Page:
# Stark conjectures

In number theory, the Stark conjectures, introduced by Stark (1971, 1975, 1976, 1980) and later expanded by Tate (1984), give conjectural information about the coefficient of the leading term in the Taylor expansion of an Artin L-function associated with a Galois extension K/k of algebraic number fields. The conjectures generalize the analytic class number formula expressing the leading coefficient of the Taylor series for the Dedekind zeta function of a number field as the product of a regulator related to S-units of the field and a rational number. When K/k is an abelian extension and the order of vanishing of the L-function at s = 0 is one, Stark gave a refinement of his conjecture, predicting the existence of certain S-units, called Stark units. Rubin (1996) and Cristian Dumitru Popescu gave extensions of this refined conjecture to higher orders of vanishing.

## Formulation

The Stark conjectures, in the most general form, predict that the leading coefficient of an Artin L-function is the product of a type of regulator, the Stark regulator, with an algebraic number. When the extension is abelian and the order of vanishing of an L-function at s = 0 is one, Stark's refined conjecture predicts the existence of the Stark units, whose roots generate Kummer extensions of K that are abelian over the base field k (and not just abelian over K, as Kummer theory implies). As such, this refinement of his conjecture has theoretical implications for solving Hilbert's twelfth problem. Also, it is possible to compute Stark units in specific examples, allowing verification of the veracity of his refined conjecture as well as providing an important computational tool for generating abelian extensions of number fields. In fact, some standard algorithms for computing abelian extensions of number fields involve producing Stark units that generate the extensions (see below)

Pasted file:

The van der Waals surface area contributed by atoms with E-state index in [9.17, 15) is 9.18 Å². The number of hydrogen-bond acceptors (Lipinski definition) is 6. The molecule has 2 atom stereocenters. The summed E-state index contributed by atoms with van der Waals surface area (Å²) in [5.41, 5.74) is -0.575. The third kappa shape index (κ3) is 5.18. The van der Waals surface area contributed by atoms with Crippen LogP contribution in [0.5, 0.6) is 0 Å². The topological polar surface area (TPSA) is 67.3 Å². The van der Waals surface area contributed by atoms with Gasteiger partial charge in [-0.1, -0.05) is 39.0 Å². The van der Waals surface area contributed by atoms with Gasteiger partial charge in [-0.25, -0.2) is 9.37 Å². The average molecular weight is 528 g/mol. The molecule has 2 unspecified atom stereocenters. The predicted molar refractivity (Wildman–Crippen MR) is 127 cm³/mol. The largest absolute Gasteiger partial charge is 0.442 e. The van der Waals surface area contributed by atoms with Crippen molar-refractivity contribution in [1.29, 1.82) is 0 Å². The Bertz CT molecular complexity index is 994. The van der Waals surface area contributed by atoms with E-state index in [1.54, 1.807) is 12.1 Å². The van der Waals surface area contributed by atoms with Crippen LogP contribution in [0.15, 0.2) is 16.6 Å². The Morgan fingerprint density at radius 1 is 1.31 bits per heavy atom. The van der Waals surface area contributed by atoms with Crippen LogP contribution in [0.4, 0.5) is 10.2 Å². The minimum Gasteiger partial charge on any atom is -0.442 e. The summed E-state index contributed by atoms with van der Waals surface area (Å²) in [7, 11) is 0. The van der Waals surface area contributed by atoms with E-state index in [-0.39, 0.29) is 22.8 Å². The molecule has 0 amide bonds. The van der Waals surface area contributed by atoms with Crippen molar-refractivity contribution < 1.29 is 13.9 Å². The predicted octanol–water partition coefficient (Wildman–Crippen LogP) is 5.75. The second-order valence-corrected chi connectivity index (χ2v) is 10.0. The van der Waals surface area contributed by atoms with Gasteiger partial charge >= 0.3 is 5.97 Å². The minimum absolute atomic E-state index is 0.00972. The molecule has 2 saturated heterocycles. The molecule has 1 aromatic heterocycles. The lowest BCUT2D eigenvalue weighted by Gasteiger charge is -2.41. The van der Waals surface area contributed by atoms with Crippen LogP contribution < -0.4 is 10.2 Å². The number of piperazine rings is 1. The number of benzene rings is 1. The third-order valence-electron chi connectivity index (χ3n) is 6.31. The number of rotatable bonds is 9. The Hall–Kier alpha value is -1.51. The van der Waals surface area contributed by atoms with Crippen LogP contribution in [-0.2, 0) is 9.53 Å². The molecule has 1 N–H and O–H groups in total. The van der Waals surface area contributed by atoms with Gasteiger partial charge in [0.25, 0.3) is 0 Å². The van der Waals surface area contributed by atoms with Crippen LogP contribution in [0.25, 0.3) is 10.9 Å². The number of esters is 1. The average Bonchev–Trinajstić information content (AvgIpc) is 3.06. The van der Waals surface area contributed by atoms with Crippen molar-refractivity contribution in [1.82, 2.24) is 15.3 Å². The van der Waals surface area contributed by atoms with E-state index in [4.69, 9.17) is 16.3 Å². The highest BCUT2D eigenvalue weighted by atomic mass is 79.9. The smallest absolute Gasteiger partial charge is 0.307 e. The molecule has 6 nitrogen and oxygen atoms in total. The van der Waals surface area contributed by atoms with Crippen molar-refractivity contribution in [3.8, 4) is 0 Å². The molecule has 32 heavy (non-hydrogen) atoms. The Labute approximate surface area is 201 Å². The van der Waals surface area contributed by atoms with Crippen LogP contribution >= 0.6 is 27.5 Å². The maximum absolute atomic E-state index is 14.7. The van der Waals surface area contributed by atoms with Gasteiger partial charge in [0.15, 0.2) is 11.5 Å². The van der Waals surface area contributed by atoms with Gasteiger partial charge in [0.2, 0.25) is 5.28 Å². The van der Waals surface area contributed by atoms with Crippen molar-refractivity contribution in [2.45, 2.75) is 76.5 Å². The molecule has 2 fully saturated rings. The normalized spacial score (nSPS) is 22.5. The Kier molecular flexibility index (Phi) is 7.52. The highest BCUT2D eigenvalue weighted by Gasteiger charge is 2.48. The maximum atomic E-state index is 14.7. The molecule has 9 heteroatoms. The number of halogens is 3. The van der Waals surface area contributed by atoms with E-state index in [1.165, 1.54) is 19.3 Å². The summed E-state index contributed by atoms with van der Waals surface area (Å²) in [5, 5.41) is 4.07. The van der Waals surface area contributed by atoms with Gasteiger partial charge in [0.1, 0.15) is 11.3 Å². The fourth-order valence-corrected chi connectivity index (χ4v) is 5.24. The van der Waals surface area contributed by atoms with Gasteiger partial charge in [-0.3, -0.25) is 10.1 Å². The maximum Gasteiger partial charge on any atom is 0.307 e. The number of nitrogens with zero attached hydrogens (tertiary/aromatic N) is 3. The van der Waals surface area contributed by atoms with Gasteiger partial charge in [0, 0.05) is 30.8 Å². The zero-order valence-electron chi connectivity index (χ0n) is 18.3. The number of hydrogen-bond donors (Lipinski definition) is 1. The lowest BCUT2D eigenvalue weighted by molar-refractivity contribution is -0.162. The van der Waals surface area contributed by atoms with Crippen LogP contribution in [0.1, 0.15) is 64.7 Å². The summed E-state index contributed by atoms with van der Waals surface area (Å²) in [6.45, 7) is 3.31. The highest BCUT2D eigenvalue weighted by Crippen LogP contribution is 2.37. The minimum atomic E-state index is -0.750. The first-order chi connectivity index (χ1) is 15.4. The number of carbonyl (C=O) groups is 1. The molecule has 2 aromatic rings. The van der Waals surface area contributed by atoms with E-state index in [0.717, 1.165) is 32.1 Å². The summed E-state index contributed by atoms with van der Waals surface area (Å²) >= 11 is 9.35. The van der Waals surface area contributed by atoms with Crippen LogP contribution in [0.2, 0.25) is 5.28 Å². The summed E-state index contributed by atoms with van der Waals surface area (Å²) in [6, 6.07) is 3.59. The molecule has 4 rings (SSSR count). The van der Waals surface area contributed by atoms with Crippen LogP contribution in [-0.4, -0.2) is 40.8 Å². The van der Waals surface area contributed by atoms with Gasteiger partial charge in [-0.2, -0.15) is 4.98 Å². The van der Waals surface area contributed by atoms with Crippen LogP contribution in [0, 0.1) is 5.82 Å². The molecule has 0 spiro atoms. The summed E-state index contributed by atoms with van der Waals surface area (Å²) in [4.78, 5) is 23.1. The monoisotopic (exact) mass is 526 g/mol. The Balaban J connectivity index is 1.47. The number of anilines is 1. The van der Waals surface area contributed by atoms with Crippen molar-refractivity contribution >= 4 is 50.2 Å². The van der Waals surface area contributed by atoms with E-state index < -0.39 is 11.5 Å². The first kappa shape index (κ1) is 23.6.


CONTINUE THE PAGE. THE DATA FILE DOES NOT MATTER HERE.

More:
## Computation

The first order zero conjectures are used in recent versions of the PARI/GP computer algebra system to compute Hilbert class fields of totally real number fields, and the conjectures provide one solution to Hilbert's twelfth problem, which challenged mathematicians to show how class fields may be constructed over any number field by the methods of complex analysis.

## Progress

Stark's principal conjecture has been proven in various special cases, including the case where the character defining the L-function takes on only rational values. Except when the base field is the field of rational numbers or an imaginary quadratic field, the abelian Stark conjectures are still unproved in number fields, and more progress has been made in function fields of an algebraic variety.

Manin (2004) related Stark's conjectures to noncommutative geometry of Alain Connes.[1] This provides a conceptual framework for studying the conjectures, although at the moment it is unclear whether Manin's techniques will yield the actual proof.

## Notes

1. ^ Manin, Yu. I.; Panchishkin, A. A. (2007). Introduction to Modern Number Theory. Encyclopaedia of Mathematical Sciences. 49 (Second ed.). p. 171. ISBN 978-3-540-20364-3. ISSN 0938-0396. Zbl 1079.11002.